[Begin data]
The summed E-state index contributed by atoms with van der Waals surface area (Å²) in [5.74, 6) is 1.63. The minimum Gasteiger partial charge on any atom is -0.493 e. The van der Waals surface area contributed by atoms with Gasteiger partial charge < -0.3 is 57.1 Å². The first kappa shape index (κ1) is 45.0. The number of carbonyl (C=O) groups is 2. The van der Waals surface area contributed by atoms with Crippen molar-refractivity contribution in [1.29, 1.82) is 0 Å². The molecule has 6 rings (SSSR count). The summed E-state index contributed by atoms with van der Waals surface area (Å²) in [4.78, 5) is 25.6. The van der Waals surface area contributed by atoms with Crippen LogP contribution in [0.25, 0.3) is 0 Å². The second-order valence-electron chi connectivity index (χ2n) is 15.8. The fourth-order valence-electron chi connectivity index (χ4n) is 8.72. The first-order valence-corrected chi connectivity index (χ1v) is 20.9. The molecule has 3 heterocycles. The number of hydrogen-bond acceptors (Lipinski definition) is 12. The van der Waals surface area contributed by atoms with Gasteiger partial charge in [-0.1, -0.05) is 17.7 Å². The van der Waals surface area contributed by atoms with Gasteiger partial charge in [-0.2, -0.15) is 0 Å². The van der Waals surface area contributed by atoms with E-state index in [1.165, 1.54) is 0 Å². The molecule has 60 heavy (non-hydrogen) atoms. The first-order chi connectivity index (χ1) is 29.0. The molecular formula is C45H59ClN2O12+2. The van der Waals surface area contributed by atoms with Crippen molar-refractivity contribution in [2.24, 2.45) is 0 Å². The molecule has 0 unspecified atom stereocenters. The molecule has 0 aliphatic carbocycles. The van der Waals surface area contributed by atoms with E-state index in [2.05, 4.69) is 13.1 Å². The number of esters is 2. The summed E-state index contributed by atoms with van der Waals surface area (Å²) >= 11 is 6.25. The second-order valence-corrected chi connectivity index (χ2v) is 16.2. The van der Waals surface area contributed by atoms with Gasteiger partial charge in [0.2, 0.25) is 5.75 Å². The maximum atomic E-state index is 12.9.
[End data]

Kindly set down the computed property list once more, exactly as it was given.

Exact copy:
The summed E-state index contributed by atoms with van der Waals surface area (Å²) in [5.74, 6) is 1.63. The minimum Gasteiger partial charge on any atom is -0.493 e. The van der Waals surface area contributed by atoms with Gasteiger partial charge < -0.3 is 57.1 Å². The first kappa shape index (κ1) is 45.0. The number of carbonyl (C=O) groups is 2. The van der Waals surface area contributed by atoms with Crippen molar-refractivity contribution in [1.29, 1.82) is 0 Å². The molecule has 6 rings (SSSR count). The summed E-state index contributed by atoms with van der Waals surface area (Å²) in [4.78, 5) is 25.6. The van der Waals surface area contributed by atoms with Crippen LogP contribution in [0.25, 0.3) is 0 Å². The second-order valence-electron chi connectivity index (χ2n) is 15.8. The fourth-order valence-electron chi connectivity index (χ4n) is 8.72. The first-order valence-corrected chi connectivity index (χ1v) is 20.9. The molecule has 3 heterocycles. The number of hydrogen-bond acceptors (Lipinski definition) is 12. The van der Waals surface area contributed by atoms with Gasteiger partial charge in [-0.1, -0.05) is 17.7 Å². The van der Waals surface area contributed by atoms with Gasteiger partial charge in [-0.2, -0.15) is 0 Å². The van der Waals surface area contributed by atoms with E-state index in [1.165, 1.54) is 0 Å². The molecule has 60 heavy (non-hydrogen) atoms. The first-order chi connectivity index (χ1) is 29.0. The molecular formula is C45H59ClN2O12+2. The van der Waals surface area contributed by atoms with Crippen molar-refractivity contribution in [2.24, 2.45) is 0 Å². The molecule has 0 unspecified atom stereocenters. The molecule has 0 aliphatic carbocycles. The van der Waals surface area contributed by atoms with E-state index in [2.05, 4.69) is 13.1 Å². The number of esters is 2. The summed E-state index contributed by atoms with van der Waals surface area (Å²) >= 11 is 6.25. The second-order valence-corrected chi connectivity index (χ2v) is 16.2. The van der Waals surface area contributed by atoms with Gasteiger partial charge in [0.2, 0.25) is 5.75 Å². The maximum atomic E-state index is 12.9.